Arts & Life
Canstar Community News
Hey there, time traveller!
This article was published 5/6/2018 (837 days ago), so information in it may no longer be current.
It's back to the delicious future for a Winnipeg-born favourite that became famous in frozen food aisles from coast to coast.
Paul's Original Pizza Snack — stage name Pizza Pops — is mounting a comeback in its hometown thanks to Anthony Faraci, the great-nephew of the man who had his doughy eureka moment in 1964.
Faraci's uncle Paul, who died in February at the age of 89, created the popular snack when he owned a burger restaurant on Sargent Avenue. They became so popular that he began selling them wholesale with the help of some business partners who later bought him out and sold the company to prepared food giant Pilsbury.
Anthony, who owns Faraci Foods and operates three food trucks, started selling the original recipe again Tuesday out of the Faraci Food Trailer with his father Phil, at the corner of Partridge Avenue and Salter Street in West Kildonan, where they plan to set up shop for the rest of the summer.
To Anthony, it was surreal. Over the years, his father and uncle talked about wanting to bring the recipe back, but never did. Back in February, after Paul's death, Phil and Anthony hinted to the Free Press they might bring the snack back.
"The family has the original recipe and my son is thinking of getting them back in his food truck," Phil said then. But Anthony said it was only possible if people wanted it.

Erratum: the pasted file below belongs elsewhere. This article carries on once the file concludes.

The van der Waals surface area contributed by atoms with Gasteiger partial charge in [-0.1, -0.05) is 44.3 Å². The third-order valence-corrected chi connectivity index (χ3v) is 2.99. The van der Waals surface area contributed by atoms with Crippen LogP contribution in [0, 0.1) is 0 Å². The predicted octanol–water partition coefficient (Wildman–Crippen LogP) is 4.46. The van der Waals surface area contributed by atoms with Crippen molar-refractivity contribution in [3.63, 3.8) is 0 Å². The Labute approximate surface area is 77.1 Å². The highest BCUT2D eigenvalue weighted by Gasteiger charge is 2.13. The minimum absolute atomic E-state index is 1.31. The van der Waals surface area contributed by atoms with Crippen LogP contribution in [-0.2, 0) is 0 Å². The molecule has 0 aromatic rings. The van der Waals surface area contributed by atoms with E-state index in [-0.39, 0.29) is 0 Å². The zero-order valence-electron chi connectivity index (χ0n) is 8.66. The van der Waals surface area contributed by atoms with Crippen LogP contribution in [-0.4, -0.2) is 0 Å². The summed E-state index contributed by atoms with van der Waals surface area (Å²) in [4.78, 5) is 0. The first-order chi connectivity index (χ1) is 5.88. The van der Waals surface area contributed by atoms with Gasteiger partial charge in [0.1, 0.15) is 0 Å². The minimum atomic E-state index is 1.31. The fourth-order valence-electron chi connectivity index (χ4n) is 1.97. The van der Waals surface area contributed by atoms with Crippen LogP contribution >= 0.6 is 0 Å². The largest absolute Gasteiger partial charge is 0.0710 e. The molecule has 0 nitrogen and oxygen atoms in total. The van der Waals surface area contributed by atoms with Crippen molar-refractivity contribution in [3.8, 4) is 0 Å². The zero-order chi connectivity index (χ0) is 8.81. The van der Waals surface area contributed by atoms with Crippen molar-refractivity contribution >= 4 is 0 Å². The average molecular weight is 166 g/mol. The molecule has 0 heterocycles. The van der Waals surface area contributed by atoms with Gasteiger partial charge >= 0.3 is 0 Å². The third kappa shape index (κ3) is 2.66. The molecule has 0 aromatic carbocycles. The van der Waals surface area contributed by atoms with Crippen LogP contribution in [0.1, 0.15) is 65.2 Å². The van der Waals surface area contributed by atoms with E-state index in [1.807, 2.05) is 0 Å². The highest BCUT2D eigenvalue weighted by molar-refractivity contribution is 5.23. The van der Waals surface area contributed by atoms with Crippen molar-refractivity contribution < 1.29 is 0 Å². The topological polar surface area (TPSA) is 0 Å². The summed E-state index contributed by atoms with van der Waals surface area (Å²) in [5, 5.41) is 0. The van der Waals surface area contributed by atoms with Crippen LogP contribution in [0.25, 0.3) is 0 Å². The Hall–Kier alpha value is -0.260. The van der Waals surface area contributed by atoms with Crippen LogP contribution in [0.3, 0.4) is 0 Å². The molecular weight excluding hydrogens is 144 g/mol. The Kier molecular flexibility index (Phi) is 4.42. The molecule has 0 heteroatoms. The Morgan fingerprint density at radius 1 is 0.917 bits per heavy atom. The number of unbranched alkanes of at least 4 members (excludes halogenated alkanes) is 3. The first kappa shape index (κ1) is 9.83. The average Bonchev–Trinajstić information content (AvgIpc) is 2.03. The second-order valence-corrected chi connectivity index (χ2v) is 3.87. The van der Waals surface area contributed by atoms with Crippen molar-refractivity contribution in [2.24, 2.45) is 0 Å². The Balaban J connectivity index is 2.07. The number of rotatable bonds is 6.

They did. The response on Twitter was significant — even Tory MP Michelle Rempel tweeted about Pizza Pops after Paul's death.
"Since the passing of Uncle Paul, there's been such a crazy demand — even coast to coast, people requesting we start making them again," Anthony said.
As for mass-producing the deep-fried snack again, that depends on how things go over the summer.
"Right now, it will be strictly out of the food truck," Anthony said. "Right now, the demand is pretty crazy — if we can keep up with what's coming, we might look for a distributor and make them so other people can enjoy them."
Mayor Brian Bowman was one of the food truck's first customers.
Bowman said he followed the discussion in the media and online about things invented in Winnipeg following Paul's death.
The Faracis sent Bowman an email, telling him they were getting ready to bring Paul's pop back. They didn't expect the response they got.
"They were super-pumped and excited to come down," Anthony said, referring to Bowman and some other hungry folks from city hall.
Bowman reminisced about eating Pizza Pops as a child, before taking questions from reporters about Monday's federal infrastructure funding announcement and Winnipeg Whiteout street party costs in front of the Faraci truck on Tuesday afternoon.
"My parents didn't buy Pizza Pops," he said. "It was one of those indulgences when I was with cousins at the hockey rink, growing up. I have fond memories."
The Winnipeg Free Press invites you to share your opinion on this story in a letter to the editor. A selection of letters to the editor are published daily.
Letters must include the writer’s full name, address, and a daytime phone number. Letters are edited for length and clarity.